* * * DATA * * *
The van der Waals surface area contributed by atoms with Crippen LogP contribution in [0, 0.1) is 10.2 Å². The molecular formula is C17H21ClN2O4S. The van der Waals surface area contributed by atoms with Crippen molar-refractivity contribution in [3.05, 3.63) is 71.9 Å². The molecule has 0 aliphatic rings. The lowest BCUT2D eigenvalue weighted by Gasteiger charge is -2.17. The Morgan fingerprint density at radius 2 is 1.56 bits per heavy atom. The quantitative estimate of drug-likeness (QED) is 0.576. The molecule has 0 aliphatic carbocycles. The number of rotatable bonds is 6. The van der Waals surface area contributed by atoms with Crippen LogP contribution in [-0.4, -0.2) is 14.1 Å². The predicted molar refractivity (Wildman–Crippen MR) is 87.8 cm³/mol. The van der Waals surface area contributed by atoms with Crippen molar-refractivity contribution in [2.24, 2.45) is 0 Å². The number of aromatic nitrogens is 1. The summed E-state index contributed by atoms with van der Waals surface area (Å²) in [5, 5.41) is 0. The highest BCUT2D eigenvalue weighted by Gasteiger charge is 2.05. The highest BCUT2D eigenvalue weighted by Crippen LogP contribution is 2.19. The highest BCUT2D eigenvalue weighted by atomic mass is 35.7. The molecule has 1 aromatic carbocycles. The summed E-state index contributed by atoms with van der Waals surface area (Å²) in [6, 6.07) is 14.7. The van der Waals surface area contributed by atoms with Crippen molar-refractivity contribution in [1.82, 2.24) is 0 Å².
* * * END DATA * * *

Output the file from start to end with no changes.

The van der Waals surface area contributed by atoms with Crippen LogP contribution in [0, 0.1) is 10.2 Å². The molecular formula is C17H21ClN2O4S. The van der Waals surface area contributed by atoms with Crippen molar-refractivity contribution in [3.05, 3.63) is 71.9 Å². The molecule has 0 aliphatic rings. The lowest BCUT2D eigenvalue weighted by Gasteiger charge is -2.17. The Morgan fingerprint density at radius 2 is 1.56 bits per heavy atom. The quantitative estimate of drug-likeness (QED) is 0.576. The molecule has 0 aliphatic carbocycles. The number of rotatable bonds is 6. The van der Waals surface area contributed by atoms with Crippen LogP contribution in [-0.4, -0.2) is 14.1 Å². The predicted molar refractivity (Wildman–Crippen MR) is 87.8 cm³/mol. The van der Waals surface area contributed by atoms with Crippen molar-refractivity contribution in [2.24, 2.45) is 0 Å². The number of aromatic nitrogens is 1. The summed E-state index contributed by atoms with van der Waals surface area (Å²) in [5, 5.41) is 0. The highest BCUT2D eigenvalue weighted by Gasteiger charge is 2.05. The highest BCUT2D eigenvalue weighted by Crippen LogP contribution is 2.19. The highest BCUT2D eigenvalue weighted by atomic mass is 35.7. The molecule has 1 aromatic carbocycles. The summed E-state index contributed by atoms with van der Waals surface area (Å²) in [6, 6.07) is 14.7. The van der Waals surface area contributed by atoms with Crippen molar-refractivity contribution in [1.82, 2.24) is 0 Å².